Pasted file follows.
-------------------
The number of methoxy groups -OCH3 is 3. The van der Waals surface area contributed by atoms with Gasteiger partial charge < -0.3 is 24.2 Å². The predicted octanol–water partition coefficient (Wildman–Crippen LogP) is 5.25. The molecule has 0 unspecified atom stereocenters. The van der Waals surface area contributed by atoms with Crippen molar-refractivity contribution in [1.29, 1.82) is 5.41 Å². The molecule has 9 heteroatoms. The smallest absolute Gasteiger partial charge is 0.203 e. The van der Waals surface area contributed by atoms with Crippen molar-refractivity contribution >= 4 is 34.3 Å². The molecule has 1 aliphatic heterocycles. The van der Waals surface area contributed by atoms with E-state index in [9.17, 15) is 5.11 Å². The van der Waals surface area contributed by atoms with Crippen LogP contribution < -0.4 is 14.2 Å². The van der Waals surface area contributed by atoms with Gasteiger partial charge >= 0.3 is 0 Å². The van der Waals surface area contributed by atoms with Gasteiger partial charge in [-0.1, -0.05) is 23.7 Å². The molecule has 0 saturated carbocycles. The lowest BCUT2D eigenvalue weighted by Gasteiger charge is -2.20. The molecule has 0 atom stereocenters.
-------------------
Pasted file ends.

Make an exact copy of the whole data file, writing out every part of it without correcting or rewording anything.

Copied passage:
The number of methoxy groups -OCH3 is 3. The van der Waals surface area contributed by atoms with Gasteiger partial charge < -0.3 is 24.2 Å². The predicted octanol–water partition coefficient (Wildman–Crippen LogP) is 5.25. The molecule has 0 unspecified atom stereocenters. The van der Waals surface area contributed by atoms with Crippen molar-refractivity contribution in [1.29, 1.82) is 5.41 Å². The molecule has 9 heteroatoms. The smallest absolute Gasteiger partial charge is 0.203 e. The van der Waals surface area contributed by atoms with Crippen molar-refractivity contribution >= 4 is 34.3 Å². The molecule has 1 aliphatic heterocycles. The van der Waals surface area contributed by atoms with E-state index in [9.17, 15) is 5.11 Å². The van der Waals surface area contributed by atoms with Crippen LogP contribution < -0.4 is 14.2 Å². The van der Waals surface area contributed by atoms with Gasteiger partial charge >= 0.3 is 0 Å². The van der Waals surface area contributed by atoms with Gasteiger partial charge in [-0.1, -0.05) is 23.7 Å². The molecule has 0 saturated carbocycles. The lowest BCUT2D eigenvalue weighted by Gasteiger charge is -2.20. The molecule has 0 atom stereocenters.